The first sight we headed for in Kyoto was Fushimi Inari, which I'd loved so much on my last trip.  This time around I still found it a fantastic place to visit, but we quickly discovered that on a weekday morning it's also a favorite among school groups, and the tranquility of the shrine is rather marred by the hordes of thundering pre-teens racing through the lanes of torii gates at top speed.  We gave it a shot, hiking up the mountain in the hopes of outdistancing them.  I had ambitions of making the top, until as we were all out of breath we passed a sign that told us we had another 4km to go.  Since by this point in the trip I already had a serious case of tired feet, I quickly gave up on that project.

Just like last time I visited, right as we were leaving, the skies opened up and it started to pour.  We returned to Kyoto station in a heavy cloudburst, and decided we'd check out "ramen alley" before going anywhere else.  Bowl 2 of ramen for the trip was much better than bowl 1, not least because we had the novelty of paying at the vending machine outside the restaurant.  I ordered the shoyu broth instead of the miso the way I usually do, and I was very pleased with my choice.  Just don't ask me the name of the restaurant we chose - it was whichever one looked like it had the biggest crowd at that particular moment.

After lunch we changed hotels, then went in search of an ice cream parlor that Doug had read about that makes their own ice cream, fresh.  Contrary to my experience on my last trip when I could never find the things I was looking for, after a short walk through the picturesque streets of the Gion neighborhood, we made our way upstairs in a very nicely restored old-style building and sat down to a lovely treat of brown rice, green tea, black sesame and red bean ice cream, with mochi and raspberries.  In addition to the delicious ice cream, I loved the atmosphere - this was clearly a spot where people came for a "treat", so I felt like we'd sniffed out something extra special about Kyoto.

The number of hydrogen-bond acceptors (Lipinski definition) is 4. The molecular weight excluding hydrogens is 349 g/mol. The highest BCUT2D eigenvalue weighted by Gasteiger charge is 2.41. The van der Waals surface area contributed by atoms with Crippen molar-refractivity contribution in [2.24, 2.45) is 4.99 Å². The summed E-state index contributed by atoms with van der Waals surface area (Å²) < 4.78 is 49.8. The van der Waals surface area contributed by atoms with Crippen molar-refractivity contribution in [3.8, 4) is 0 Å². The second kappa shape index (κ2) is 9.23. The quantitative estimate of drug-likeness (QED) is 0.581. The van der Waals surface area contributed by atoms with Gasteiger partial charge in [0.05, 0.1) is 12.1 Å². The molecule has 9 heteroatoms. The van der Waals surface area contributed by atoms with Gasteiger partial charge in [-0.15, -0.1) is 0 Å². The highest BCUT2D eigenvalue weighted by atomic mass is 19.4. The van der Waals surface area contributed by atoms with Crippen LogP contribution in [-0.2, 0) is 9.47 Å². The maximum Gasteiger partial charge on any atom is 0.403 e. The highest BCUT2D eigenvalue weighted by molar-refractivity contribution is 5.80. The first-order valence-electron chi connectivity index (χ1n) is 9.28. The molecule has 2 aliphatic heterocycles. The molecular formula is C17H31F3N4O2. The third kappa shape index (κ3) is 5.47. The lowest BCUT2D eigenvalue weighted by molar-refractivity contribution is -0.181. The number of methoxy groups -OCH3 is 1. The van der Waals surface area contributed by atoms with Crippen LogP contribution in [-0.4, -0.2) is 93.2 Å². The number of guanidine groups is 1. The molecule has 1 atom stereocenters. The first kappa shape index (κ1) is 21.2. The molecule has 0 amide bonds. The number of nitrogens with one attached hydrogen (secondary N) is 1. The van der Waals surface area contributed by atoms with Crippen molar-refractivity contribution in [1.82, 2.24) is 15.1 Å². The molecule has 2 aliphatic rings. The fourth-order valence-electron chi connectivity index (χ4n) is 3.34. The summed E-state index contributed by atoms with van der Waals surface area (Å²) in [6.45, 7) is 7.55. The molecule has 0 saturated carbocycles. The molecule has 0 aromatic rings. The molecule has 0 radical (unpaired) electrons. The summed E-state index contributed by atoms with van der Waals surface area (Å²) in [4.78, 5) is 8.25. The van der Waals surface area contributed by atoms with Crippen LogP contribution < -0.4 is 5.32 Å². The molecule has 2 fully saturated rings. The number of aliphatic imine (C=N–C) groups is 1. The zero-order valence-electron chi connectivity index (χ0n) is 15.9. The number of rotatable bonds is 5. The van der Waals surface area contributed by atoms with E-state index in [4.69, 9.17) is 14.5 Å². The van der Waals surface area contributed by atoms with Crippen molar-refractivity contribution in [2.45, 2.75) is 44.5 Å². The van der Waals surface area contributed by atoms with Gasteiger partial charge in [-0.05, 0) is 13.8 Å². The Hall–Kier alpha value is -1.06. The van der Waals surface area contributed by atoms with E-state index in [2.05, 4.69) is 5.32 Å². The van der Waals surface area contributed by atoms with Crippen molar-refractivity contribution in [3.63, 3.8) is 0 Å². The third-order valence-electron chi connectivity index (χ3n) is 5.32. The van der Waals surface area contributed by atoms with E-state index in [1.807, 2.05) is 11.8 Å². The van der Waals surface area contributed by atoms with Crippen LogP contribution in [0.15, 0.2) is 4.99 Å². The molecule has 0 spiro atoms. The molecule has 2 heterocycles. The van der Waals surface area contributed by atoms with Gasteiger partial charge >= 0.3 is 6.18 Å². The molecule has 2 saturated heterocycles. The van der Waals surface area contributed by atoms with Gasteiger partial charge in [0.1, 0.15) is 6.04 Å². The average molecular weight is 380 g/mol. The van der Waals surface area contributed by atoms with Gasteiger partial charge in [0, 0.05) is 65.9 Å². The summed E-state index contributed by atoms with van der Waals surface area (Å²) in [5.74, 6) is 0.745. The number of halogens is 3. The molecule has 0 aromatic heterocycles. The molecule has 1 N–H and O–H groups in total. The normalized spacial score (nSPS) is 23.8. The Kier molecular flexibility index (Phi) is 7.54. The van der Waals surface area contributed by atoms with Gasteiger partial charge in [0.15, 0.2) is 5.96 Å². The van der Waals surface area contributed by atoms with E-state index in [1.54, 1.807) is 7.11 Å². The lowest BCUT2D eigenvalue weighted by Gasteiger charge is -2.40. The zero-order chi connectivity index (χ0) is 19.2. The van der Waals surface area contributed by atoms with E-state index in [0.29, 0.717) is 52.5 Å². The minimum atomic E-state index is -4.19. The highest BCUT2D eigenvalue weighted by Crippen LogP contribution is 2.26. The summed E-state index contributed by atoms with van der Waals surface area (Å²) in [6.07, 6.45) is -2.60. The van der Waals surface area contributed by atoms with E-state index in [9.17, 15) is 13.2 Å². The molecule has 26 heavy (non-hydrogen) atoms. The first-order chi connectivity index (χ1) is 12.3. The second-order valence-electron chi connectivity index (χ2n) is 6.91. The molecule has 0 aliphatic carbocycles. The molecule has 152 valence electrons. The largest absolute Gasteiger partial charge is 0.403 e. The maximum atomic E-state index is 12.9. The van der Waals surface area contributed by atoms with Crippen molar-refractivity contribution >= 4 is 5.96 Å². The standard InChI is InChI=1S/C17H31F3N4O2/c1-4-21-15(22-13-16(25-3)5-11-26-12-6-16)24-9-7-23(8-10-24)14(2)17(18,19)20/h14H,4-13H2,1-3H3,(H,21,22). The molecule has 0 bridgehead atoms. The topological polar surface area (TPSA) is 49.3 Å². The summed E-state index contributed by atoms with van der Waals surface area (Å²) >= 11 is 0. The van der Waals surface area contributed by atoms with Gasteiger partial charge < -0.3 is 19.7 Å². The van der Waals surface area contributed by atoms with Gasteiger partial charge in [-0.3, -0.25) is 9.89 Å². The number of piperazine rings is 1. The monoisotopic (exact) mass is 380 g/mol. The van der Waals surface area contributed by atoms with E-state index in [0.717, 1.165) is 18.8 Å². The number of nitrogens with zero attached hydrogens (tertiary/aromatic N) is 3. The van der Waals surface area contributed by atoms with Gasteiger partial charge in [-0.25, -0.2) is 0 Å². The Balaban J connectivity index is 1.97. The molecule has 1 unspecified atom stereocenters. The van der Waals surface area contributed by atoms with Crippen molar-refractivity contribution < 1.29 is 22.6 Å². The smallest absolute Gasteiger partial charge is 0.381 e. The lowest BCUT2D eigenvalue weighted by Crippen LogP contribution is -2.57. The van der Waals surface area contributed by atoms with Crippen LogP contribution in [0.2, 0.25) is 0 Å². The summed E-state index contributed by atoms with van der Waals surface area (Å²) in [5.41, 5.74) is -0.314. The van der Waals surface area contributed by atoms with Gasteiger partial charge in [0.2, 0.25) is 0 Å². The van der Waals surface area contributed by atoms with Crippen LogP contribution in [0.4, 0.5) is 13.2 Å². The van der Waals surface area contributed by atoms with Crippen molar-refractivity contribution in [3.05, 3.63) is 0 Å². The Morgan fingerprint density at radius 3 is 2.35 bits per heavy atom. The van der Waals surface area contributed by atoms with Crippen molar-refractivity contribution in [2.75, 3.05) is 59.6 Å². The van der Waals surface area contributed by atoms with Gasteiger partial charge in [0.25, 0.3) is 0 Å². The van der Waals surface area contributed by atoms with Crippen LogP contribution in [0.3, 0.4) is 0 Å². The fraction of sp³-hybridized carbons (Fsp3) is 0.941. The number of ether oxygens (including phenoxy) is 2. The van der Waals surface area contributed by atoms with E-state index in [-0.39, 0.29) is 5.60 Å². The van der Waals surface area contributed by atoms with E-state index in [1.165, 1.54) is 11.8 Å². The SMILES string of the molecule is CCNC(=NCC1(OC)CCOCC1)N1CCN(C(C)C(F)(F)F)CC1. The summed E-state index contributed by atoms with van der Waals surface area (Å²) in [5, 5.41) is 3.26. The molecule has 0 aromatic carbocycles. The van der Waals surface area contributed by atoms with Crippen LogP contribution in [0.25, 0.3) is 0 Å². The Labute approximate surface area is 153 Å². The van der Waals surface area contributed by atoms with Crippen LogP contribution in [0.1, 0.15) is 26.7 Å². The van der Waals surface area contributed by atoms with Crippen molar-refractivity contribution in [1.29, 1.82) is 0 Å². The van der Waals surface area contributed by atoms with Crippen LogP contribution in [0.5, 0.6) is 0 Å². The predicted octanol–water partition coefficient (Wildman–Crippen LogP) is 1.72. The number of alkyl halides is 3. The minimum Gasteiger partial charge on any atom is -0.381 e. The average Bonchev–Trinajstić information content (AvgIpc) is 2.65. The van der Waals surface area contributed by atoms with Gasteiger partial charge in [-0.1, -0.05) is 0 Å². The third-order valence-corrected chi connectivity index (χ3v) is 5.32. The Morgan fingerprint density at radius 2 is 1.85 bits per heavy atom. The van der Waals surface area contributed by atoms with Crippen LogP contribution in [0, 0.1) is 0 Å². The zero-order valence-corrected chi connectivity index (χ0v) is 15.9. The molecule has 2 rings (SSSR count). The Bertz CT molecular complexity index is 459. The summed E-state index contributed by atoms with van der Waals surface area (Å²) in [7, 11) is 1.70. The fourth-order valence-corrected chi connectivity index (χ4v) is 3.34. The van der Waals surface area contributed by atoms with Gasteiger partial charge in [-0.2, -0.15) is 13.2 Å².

We left the shop in another cloudburst, but that matters less when you're a tourist, and we wandered along through Gion, to the well-preserved but even more touristy pedestrian streets of Sannen-zaka and Ninen-zaka.  Along the way we stopped in a spot that had a plaque about geisha, and somehow wound up as part of a school group's vacation photos.

Eventually, we made our way all the way up to Kiomizu-dera, which unfortunately was still largely under construction, just as it had been two years ago.  But this time it provided a great spot to stay in out of the rain, and I was actually brave enough to drink the waters that draw such a crowd.  I later read that they're supposed to provide success in study, which perhaps explains why the cute little pudgy Chinese kid in front of me in line was gulping the stuff as fast as he could!

That night, after a brief rest in the hotel and a change out of our soggy shoes, we wandered out in search of dinner.  We walked along Pontocho, aiming for the next canal over with the thought that one might have cheaper, but still picturesque restaurants.  Quite the opposite it turns out, so we kept wandering, until eventually we wound up in what was clearly the red light district.  Not that there were prostitutes, but there were plenty of strip clubs, which is when I figured out it doesn't matter what language the signs are printed in, the indications for a strip club are probably the same the world over.  The funny thing was, the street we were on looked oddly familiar, and after a bit of wandering back and forth, sure enough we stumbled on Sen Mon Ten - the delicious gyoza restaurant I'd found on my last visit.  Many gyoza later, we stumbled around the corner and also found Pooh's - the cafe I'd loved so much last time too.  Even though we didn't get to try their egg salad sandwiches, it's still wonderful to know the business is alive and well.